The days when parenting was a skill that developed with the support and ear-bashing of an older generation have long gone for most of us. The resulting lacuna needed to be filled by more formalised support, and eventually, it was. One of the New Labour ideas that did deserve respect was the creation of Sure Start Centres to give exactly the kind of support that all of a sudden this Government has decided needs to be ‘trialled’ again……having allowed savage cuts to Sure Start Centres across the country as part of its public sector cutbacks.

Sure Start Centres have proved a lifeline for many struggling parents, and an effective support to many children where inadequate parenting has put them ‘at risk’.

According to Children’s Minister Sarah Teather, the Government has a ‘moral and social duty’ to support all parents of under fives. Fantastic. Since the trial lessons are to be available in 2012 it is a fair bet that a large number of children who need support will be lost in the gap between proper funding of Sure Start Centres and the handing out of free vouchers for parentcraft lessons.

But the the aspect of all this that I find most disturbing is the political motivation towards ‘instruction’ in parenthood by a State that believes it has a ‘moral and social duty’ to do so. Last time I looked this wasn’t a totalitarian or authoritarian nation. Should we really support an approach that proposes ‘parenting experts’ teach parents the correct way to ensure their children’s self control and discipline? An approach that intends to shape the way they play, or manage conflict within the home? Now that smacking has been condemned, will the Government do the same for those of us who yell “if you don’t come down this minute it’s going in the bloody bin” at full volume, or who exceed the permitted Pink Plastic Quota on a regular basis?

Most importantly, how will we deal with those who receive the vouchers, but who fail to attend? Detention?

Actually, I’d quite like to apply for the job. Maybe if I do it well enough I’ll stop worrying about the children of the pupil parents who don’t come for lessons. After all, I guess we can always catch up with them  later on in court if things go wrong, can’t we?

http://www.bbc.co.uk/news/education-15312216

Aqua is the new blue….

I would describe myself as generally apolitical. Very proud to live in a society which not only gives me a vote, but which encourages me to use it. Admittedly, I have wavered from time to time over which box to tick, but I have rarely failed to vote. So with the prospect of a general election a few years away, but with increasing turmoil in Europe, I decided to watch young Ed’s speech to the Labour Party Conference. And that’s when I started to worry. Now, I know Ed is young in years, but he is so self-evidently, excruciatingly young in character and life lessons that I found myself wondering when his headmaster was going to ask him to leave the stage. Claims to be ‘his own man’ ring hollow when delivered in a strangulated and rising pitch of tension to an audience which includes some very large and determined union leaders…True, those who asset stripped Southern Cross did indeed sell the nation’s grandmothers for a profit, and like Ed, I find that despicable. But the economics which encouraged such debt leverage were promulgated under the last, Labour government. But then again, it’s nothing new: Phoenix and the rape of MG Rover was a real low point for capitalism.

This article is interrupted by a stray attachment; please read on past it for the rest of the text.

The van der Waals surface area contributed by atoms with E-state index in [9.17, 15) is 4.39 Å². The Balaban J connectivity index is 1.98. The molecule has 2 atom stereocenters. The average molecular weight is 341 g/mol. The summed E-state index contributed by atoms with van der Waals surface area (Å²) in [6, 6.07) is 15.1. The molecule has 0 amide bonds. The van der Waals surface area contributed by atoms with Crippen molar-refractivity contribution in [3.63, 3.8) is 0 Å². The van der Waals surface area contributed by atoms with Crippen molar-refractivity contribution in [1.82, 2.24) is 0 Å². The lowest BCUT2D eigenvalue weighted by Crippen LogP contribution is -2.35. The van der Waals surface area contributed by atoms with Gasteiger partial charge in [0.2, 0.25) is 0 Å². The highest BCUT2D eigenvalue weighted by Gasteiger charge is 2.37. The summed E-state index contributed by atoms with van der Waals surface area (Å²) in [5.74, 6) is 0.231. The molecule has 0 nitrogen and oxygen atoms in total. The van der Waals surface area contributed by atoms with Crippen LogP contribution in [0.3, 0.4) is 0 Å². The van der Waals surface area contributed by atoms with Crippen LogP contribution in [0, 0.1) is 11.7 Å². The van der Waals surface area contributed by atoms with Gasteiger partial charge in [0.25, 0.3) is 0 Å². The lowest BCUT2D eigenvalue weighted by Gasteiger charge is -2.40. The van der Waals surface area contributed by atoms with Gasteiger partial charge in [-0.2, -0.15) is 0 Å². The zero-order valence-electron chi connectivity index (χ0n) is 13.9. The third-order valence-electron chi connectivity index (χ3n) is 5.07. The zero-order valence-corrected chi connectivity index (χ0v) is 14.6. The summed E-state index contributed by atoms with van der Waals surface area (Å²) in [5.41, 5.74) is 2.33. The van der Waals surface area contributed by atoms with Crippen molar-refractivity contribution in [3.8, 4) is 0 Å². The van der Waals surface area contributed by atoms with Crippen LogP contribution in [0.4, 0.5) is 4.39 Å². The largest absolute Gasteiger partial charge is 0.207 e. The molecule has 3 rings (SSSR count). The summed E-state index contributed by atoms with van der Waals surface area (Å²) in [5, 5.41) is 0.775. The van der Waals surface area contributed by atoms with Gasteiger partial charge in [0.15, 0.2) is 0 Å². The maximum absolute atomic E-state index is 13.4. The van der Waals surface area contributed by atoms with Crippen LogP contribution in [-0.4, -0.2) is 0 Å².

I guess I do believe that the time has come for the voice of the moral majority to be heard again in all sorts of areas: the outcry today over the poor Northern Irish farmer who objected to Rihanna being filmed topless belittles his feeling that what he saw was ‘inappropriate’. So when a political leader calls in idealistic fashion for a more moral form of corporate life I feel that I should find it easy to cheer. And yet, I don’t. The Victorians knew a thing or two about the sort of muscular morality required to build Boards of Education, promote Temperance or create benevolent partnerships with employees. I didn’t see a muscular, moral figurehead, but a petulant prefect, pandering to the Left with threats to ‘predator’ businesses; assuaging the Right with telegenic gestures and courting the Mumsnet vote with cynical reference to his presence at the birth of his son.

With two of my children now voting age, I realise that I am watching the faces that will dictate the political landscape of their futures. I hope that the future for this country holds leaders of both sexes, of strong intellect, with real, tangible work experience outside politics, with an education that reflects the demands of excellence, a social understanding that reflects the complexities of modern life and the courage to work for as long as it takes to build real change. I don’t want a TV-style makeover for the judges. I want that farmer to feel that his opinion counted. I didn’t see that in Ed.

The tile colour is to be aqua….how wise of Smallest to have an alternative option for consideration. Now the wall colour is easy. Aqua…….easier to live with than blue, red or orange.